Like many immigrants from the "darker races" Indian Muslims suffered discrimination in the United States. The Ahmadiyya Muslim Community pointed to the race problem in the United States as proof that Americans needed Islam. The Ahmadis said that it was pitiful that the Christian teachings of brotherhood and equality had not been able to eliminate the evils of racism. Furthermore, the Ahmadis claimed that in Muslim countries people of all colors worshipped together so that there were never seats or mosques, which separated people based on race.

Because of its teaching and practice of universal brotherhood, the Ahmadiyya Muslim Community attracted many black Americans, who assumed leadership roles within the movement. During this period, Mufti Muhammad Sadiq became friends with Jamaican born Marcus Garvey, the founder of the Universal Negro Improvement Association, (UNIA).

In 1923, Sadiq gave five lectures at the UNIA meetings in Detroit. Eventually, he converted forty Garveyites to the Ahmadiyya Muslim faith, among whom was Christian minister Sutton. Renamed Sheik Abdus Salaam, he was appointed leader of the Detroit branch of the Ahmadiyya Muslim Community.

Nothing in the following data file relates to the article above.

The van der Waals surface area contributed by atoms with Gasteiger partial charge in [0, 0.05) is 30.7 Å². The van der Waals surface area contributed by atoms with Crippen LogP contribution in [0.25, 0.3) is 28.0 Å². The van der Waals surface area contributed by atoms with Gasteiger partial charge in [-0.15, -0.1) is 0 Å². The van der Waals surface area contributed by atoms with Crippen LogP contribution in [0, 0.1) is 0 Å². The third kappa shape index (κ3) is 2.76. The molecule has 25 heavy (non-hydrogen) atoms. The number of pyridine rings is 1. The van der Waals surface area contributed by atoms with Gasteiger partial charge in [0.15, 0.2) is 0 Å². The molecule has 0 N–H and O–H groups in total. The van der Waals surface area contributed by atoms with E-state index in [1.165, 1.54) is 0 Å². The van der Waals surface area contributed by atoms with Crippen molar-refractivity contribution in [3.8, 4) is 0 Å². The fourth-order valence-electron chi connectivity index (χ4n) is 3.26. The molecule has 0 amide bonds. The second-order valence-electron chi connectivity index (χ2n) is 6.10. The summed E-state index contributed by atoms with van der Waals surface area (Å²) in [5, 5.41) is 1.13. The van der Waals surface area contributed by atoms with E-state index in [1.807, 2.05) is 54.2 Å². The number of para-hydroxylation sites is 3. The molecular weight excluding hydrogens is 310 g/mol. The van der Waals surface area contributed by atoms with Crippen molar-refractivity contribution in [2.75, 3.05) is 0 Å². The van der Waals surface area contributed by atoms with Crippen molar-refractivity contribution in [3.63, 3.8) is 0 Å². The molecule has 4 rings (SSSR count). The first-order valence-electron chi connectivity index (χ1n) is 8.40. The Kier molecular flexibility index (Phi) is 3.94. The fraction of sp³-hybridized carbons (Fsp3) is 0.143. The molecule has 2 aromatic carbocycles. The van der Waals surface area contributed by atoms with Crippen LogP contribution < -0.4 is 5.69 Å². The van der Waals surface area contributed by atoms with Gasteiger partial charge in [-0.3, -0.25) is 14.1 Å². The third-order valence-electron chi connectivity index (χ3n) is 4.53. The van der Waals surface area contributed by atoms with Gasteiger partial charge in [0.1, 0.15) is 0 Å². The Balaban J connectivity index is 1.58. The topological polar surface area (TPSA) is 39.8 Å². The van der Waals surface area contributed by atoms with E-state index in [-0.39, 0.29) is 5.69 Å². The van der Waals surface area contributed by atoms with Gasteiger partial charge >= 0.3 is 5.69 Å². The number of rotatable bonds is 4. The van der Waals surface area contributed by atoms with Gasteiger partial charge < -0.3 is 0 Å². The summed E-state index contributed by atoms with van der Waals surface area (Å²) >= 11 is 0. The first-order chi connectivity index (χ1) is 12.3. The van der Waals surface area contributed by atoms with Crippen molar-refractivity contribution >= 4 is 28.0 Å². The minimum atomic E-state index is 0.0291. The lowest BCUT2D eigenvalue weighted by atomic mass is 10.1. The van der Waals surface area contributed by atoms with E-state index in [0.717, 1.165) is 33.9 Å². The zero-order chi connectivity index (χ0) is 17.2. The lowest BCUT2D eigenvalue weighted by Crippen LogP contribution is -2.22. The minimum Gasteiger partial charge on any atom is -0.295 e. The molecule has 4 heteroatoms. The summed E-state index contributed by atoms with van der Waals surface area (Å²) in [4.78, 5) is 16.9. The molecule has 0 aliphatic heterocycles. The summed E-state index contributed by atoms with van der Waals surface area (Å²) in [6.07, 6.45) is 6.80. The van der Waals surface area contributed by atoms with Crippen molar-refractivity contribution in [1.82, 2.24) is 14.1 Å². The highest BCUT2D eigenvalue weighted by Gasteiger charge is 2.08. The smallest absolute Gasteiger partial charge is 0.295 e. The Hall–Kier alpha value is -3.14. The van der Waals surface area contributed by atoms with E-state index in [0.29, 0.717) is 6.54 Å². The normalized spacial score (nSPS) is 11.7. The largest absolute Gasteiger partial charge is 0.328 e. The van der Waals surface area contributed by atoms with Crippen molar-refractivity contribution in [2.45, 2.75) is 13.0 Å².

Black Americans were told that Islam was the religion of their fore-parents before slavery. Apparently, through their connection with the UNIA's internationalist perspective, the Ahmadi Muslims had acquired a keen understanding of the ordinary black man that enabled them to connect Islam with Pan-Africanism and race pride. The adoption of Muslim names by all new converts was further commitment to the Islamic world view as was the wearing of veils by some of the female converts.

References[edit]

  1. ^ Berg 2009, p. 18.
  2. ^ Turner 2003, pp. 124-125, 130.
  3. ^ Majid, Anouar. We are All Moors: Ending Centuries of Crusades Against Muslims and Others. p. 81.
  4. ^ Turner 2003, p. 116.
  5. ^ Berg 2009, p. 19.
  6. ^ Turner 2003, p. 121.
  7. ^ "The Muslim Sunrise - Mufti Muhammad Sadiq". muslimsunrise.com. Retrieved 2014-04-29.

Bibliography[edit]

  • Berg, Herbert (2009). Elijah Muhammad and Islam.
  • Turner, Richard Brent (2003). Islam in the African-American Experience.